No. 306, Docket 83-1181.United States Court of Appeals, Second Circuit.Argued October 25, 1983.
Decided December 27, 1983.
Robert Stolz, Asst. U.S. Atty., New York City (Raymond J. Dearie, U.S. Atty., E.D. N.Y., Allyne R. Ross, Asst. U.S. Atty., Brooklyn, N.Y., on brief), for plaintiff-appellee.
Barry E. Shulman, New York City (Andrew A. Bokser, Shulman
Laifer, New York City, on brief), for defendant-appellant.
Appeal from the United States District Court for the Eastern District of New York.
Before OAKES and KEARSE, Circuit Judges, and WYZANSKI, District Judge.[*]
WYZANSKI, Senior District Judge.
 Defendant Dominick Baccollo appeals from a judgment of conviction of eleven counts charging interstate transportation of stolen motor vehicles (18 U.S.C. § 2312), of six counts charging interstate transportation of fraudulent and forged documents (18 U.S.C. § 2314) and of one count charging conspiracy to commit violations of 18 U.S.C. §§ 2312 and 2314 (18 U.S.C. § 371).
 The government contends that this court, without hearing this appeal, should dismiss it. The argument is that the defendant “waived his right to appeal by absconding” while the jury was deliberating its verdict; and that if the defendant’s appeal were to be successful there would be placed an unfair burden on the government because it would be forced to retry a complicated and lengthy case largely dependent on the testimony of “accomplice” witnesses who might not be available due to delays attributable to the flight of the defendant.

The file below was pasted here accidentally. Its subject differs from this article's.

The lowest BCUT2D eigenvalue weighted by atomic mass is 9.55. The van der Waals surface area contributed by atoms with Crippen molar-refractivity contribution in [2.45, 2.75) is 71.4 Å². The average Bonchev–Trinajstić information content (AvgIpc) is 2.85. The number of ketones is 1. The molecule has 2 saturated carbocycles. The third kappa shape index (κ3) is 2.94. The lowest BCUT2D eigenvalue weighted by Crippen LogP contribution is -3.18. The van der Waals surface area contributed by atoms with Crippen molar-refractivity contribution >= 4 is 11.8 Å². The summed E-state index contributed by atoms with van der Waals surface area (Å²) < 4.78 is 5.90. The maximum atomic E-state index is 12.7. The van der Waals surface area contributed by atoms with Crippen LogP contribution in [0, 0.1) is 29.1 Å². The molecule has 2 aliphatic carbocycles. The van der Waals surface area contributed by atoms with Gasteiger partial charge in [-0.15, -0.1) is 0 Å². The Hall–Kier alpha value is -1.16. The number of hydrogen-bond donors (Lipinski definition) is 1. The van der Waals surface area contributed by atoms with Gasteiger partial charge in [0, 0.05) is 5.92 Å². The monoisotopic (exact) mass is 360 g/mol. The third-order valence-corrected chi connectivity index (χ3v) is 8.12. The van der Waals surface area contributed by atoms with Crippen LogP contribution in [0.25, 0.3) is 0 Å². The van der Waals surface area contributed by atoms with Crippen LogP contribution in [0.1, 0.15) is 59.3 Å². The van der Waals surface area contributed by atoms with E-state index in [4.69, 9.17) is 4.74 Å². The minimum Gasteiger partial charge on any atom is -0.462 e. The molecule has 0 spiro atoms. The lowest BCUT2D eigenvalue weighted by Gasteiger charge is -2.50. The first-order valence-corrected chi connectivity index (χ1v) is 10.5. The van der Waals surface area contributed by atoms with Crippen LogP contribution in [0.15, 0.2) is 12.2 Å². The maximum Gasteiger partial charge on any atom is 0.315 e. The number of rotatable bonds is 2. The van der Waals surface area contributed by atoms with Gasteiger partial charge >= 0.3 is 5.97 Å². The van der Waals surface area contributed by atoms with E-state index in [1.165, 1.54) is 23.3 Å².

From the docket entries in the district court we glean the following facts. On March 27, 1981 the defendant was present when the jury retired for deliberations. On March 28 when the case was called the defendant was not present. Nor was he on March 29 when the jury returned its verdict. On May 15 District Judge Mishler officially declared that the defendant “is a fugitive.” On June 8 the government moved for the forfeiture of the defendant’s bail. On June 26, the defendant being still absent, the court granted that motion. On August 6 the court declared forfeit the defendant’s surety bond; and on August 11 the court entered judgment of forfeiture. Nearly two years later, on May 5, 1983 when the court called the case, the defendant was present and the court remanded the defendant to custody. On May 19, 1983 the court imposed the sentence from which the defendant on the same day appealed to this court. That May 19, 1983 appeal is the matter now before us.